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National Commissioner for Mental Health, Janet Meagher will be speaking at a free symposium in Lismore on June 13 to discuss the benefits of involving 'Peer' or 'Consumer Workers' in mental health services. The symposium is designed to encourage local community service organisations to get involved with an innovative new approach involving Peer Workers that's changing the delivery of human services across Australia. Federal Member for Page, Janelle Saffin will open the event and presentations will be delivered by MIND Australia’s Honorary Research Fellow, Anthony Stratford and Lived Experience Project Manager, Gabrielle Le Bon.
A Peer Worker is someone who has a lived experience of disability, mental illness and recovery and uses their experiences to inspire hope in recovery for others. They are employed in organisations to work alongside people with mental health issues, disabilities, young people or families at risk. Studies have shown that peer workers improve rapport and communication between service consumers and staff, and achieve better outcomes for the community, as well as improving efficiency and workforce cohesion.
While involving Peer Workers is still a new model of service delivery, local organisations such as The Buttery, as well as other organisations across Australia and internationally have already successfully embraced it. In the Northern Rivers region last year, the concept was road-tested during the Lived Experience Project (LEP) out of which a "Lived Experience" program prototype was developed to help and support other organisations wanting to involve peer workers. This prototype will be delivered at the symposium and Janet Meagher will be join project participants and mental health and community sector representatives in a round-table discussion, sharing the research and evidence supporting the integration of Peer Workers into mental health services and the lessons learned from the project.
School staff and community workers from across the Tweed region will be attending a Keeping Them Safe forum in Murwillumbah on Wednesday, June 12 to learn about the impact of trauma on children and how local services in the area can work with schools to support families and improve outcomes for children who have experienced trauma. The forum, organised by Northern Rivers Social Development Council, Far North Coast Family Referral Service and the NSW Department of Education and Communities will include speakers from leading child trauma experts, the Australian Childhood Trauma Group and will be attended by NSW Keep Them Safe Coordinator, Deb Gavan, along with 50 school principals, deputies and teachers.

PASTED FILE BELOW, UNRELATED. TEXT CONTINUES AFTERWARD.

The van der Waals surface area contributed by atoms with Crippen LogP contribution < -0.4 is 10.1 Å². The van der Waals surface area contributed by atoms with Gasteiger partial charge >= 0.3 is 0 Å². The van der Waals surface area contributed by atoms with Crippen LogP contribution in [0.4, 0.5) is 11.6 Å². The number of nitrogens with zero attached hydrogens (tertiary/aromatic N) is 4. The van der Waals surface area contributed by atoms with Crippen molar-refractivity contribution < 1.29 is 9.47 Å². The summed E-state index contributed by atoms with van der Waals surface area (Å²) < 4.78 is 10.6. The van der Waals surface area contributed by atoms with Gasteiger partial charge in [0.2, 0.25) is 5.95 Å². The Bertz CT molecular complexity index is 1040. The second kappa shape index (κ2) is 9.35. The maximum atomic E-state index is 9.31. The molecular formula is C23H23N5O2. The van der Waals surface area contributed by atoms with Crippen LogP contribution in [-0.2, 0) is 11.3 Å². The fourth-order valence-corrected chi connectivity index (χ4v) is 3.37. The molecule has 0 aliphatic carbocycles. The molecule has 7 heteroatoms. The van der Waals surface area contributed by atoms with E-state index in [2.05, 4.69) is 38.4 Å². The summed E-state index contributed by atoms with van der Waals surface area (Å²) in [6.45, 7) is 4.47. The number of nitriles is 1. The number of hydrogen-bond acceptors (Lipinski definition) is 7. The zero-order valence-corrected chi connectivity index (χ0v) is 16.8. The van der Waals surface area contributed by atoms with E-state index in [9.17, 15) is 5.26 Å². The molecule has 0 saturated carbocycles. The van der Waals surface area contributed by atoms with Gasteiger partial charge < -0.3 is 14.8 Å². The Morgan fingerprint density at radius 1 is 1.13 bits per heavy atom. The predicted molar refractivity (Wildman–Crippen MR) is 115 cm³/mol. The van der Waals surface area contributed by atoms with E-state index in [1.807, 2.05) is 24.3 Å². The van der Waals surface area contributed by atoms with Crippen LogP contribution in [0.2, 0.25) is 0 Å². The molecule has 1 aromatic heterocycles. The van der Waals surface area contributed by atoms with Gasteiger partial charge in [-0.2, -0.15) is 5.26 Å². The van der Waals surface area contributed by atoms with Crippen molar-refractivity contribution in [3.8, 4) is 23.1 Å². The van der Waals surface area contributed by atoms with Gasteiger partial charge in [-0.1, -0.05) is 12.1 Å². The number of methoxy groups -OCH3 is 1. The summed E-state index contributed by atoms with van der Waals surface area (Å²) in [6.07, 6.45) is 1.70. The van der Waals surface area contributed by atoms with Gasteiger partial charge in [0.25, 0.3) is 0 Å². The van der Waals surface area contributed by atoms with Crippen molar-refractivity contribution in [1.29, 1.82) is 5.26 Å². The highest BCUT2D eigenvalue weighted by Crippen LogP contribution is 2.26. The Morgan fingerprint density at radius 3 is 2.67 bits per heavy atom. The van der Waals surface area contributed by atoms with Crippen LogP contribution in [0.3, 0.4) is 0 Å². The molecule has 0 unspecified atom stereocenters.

Recent research shows childhood trauma caused by sexual, physical, emotional abuse, family violence or neglect changes the brain in ways that impact on a child or young person’s ability to form strong relationships and regulate their emotions and behaviour. Research has also shown that children who experience or witness regular acts of violence have greater emotional and behavioural problems than other children.
According to Northern Rivers Social Development Council (NRSDC) CEO Tony Davies, having Lesbians On The Loose magazine hand delivered to the workplace had nothing to do with NRSDC winning a national LGBTI Pride in Diversity award last week.
Mr Davies accepted the Regional/Rural Award for LGBTI Workplace Inclusion at the Australian Workplace Equality Index (AWEI) Awards in Sydney alongside human rights advocate Justice Michael Kirby and entertainer Bob Downe.
According to a recently released report "TTSS: The Shrinking Circle", one third of people with disability using the NSW Taxi Transport Subsidy Scheme (TTSS) rely on taxis as their only option for getting around. With fare costs constantly escalating, getting around has become more and more unaffordable and now many people with disability are facing social and financial disadvantage.
The report was based on state-wide survey to gauge opinion from TTSS participants about its affordability. While the TTSS exists to alleviate transport disadvantage for people with a disability by helping them meet the costs of transport, the subsidy has not been increased since 1999, and now 40% of employed people have reported spending up to 30% of their incomes on taxis.
It's often easy to say what you don't like about how things are, but have you thought about how should they be? If you want to see a social plan for the future that takes into account what the community really wants, come along to a community forum in Brunswick Heads on Thursday, May 2 at 12pm and give your ideas about what our region should be like in the future. The forum will be held at Brunswick Memorial Hall and the ideas generated will be used by Northern Rivers Social Development Council (NRSDC) and Regional Development Australia (RDA) – Northern Rivers to develop a social plan for our region.
The Regional Social Plan will help change makers such as community groups and organisations know what's important to the people of the Northern Rivers region. Many concerned citizens and organisations are working toward providing services and making our communities better places to live in. If we can gather more evidence about what is important to the community, we can use this data to advocate and lobby government to bring about the changes we need.